Keppmiestet

Member
Joined
18/11/13
Messages
20
Reaction score
0
I have a 60L pot for BIAB which is a great size for single batch 20L brews , plenty of room to prevent any overflows even with big grain bills of 10 kgs. Push the limits doing double batches tho, looking to get a 100L stainless pot soon so I can make my fav brews in bulk.
 

hoppy2B

Well-Known Member
Joined
31/7/11
Messages
1,642
Reaction score
175
Its not just the pot, its everything that goes with it that you need to consider. For example, a large pot requires a suitable burner and stand etc.
Then you need a suitable sky hook to lift the bag when you BIAB.
 

Keppmiestet

Member
Joined
18/11/13
Messages
20
Reaction score
0
Yeah there is a limit to how far you could with size with BIAB, I have a good solid stand that has been reinforced and a nasa burner also an engine crane in my garage that I use to suspend the bag of grain to drain off cause that gets real heavy quick doing it by hand. I feel the weakest link is the bag. I wonder what it's max limit in weight would be ? 20kg maybe .
 

Donske

...
Joined
7/3/13
Messages
794
Reaction score
236
Keppmiestet said:
Yeah there is a limit to how far you could with size with BIAB, I have a good solid stand that has been reinforced and a nasa burner also an engine crane in my garage that I use to suspend the bag of grain to drain off cause that gets real heavy quick doing it by hand. I feel the weakest link is the bag. I wonder what it's max limit in weight would be ? 20kg maybe .
I've had a bit over 12kg of grain in the craft brewer bag, with how slow they drain I'm sure it was more like 35-40kg when first lifting, handled it fine, didn't even get the sense it was too much weight.
 

mxd

Well-Known Member
Joined
26/10/09
Messages
2,434
Reaction score
212
angus_grant said:
I don't think 50L mash tun would get you double-batches,
I used to do tripples (12 to 15 kg of grist and then fill it up) with my 50 ltr keg MLT, it generally meant there were 2 or 3 batch sparges required.
 

Spiesy

Illmatic
Joined
28/12/11
Messages
3,274
Reaction score
1,124
Location
Melbourne
contrarian said:
For an extra $50 you can get a stainless steel 70L pot which is perfect for double batches. It's great being able to knock out 45L of wort in not much longer than it takes for a single batch. Well, that's what I thought and it has served me well so far!
Bang. Spot on. I do single batches, 95% of the time - but I love my 70l ss pot from CraftBrewer. I have the ability to do double batches when I need, which is perfect for brewing with mates, and no issues at all with a single batch. To be honest, with some high gravity, 90-min boil single batches, I'm also glad I have the 70.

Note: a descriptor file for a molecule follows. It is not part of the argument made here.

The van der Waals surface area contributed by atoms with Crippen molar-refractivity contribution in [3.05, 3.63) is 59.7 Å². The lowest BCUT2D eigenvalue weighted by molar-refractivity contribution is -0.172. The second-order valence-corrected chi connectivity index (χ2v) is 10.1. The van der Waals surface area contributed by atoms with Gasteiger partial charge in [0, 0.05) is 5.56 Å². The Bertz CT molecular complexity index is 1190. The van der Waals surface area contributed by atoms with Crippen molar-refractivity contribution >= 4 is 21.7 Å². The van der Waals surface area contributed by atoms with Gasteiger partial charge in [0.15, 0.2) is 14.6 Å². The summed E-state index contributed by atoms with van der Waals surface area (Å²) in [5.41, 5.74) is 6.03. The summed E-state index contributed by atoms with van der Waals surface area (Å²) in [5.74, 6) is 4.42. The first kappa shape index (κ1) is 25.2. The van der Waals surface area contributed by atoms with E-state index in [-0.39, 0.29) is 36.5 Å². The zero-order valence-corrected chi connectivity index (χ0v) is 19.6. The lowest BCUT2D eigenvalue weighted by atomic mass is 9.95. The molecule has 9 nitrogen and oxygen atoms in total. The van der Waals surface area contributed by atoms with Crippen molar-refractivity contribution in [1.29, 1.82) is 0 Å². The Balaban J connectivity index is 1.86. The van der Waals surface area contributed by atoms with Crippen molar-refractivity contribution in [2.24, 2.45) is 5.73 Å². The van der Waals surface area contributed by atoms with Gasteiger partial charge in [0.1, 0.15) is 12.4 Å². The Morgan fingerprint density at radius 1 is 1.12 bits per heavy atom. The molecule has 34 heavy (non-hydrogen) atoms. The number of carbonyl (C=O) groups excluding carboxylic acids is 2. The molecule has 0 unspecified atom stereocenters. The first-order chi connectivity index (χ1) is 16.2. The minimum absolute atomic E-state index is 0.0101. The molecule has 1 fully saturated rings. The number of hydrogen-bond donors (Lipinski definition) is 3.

Spiesy

Illmatic
Joined
28/12/11
Messages
3,274
Reaction score
1,124
Location
Melbourne
hoppy2B said:
Its not just the pot, its everything that goes with it that you need to consider. For example, a large pot requires a suitable burner and stand etc.
Then you need a suitable sky hook to lift the bag when you BIAB.
For big single batches you'll generally be able to lift it yourself - unless basic strength is something you struggle with.

I lift it out and let it drain in a clothes basket (with perforated bottom) that sits in a SCA tub. Light work.
 

Spiesy

Illmatic
Joined
28/12/11
Messages
3,274
Reaction score
1,124
Location
Melbourne
mxd said:
I used to do tripples (12 to 15 kg of grist and then fill it up) with my 50 ltr keg MLT, it generally meant there were 2 or 3 batch sparges required.
12-15kg for a tripple? Did you have a super-high efficiency, make small batches or make mid to low gravity wort?
 

MashPaddler

Well-Known Member
Joined
28/4/13
Messages
144
Reaction score
24
Location
Canberra
A 40L urn is a tried and true step up from kits as a starting point, electric, concealed element, easy and cheap way to move up. As Hoppy2B said, you will also need a gas burner or be comfortable drilling holes in the pot for electric elements (bad drilling = buggered pot) , ball valves etc so which ever way you go, make sure you know all the costs involved.
 

Latest posts

Top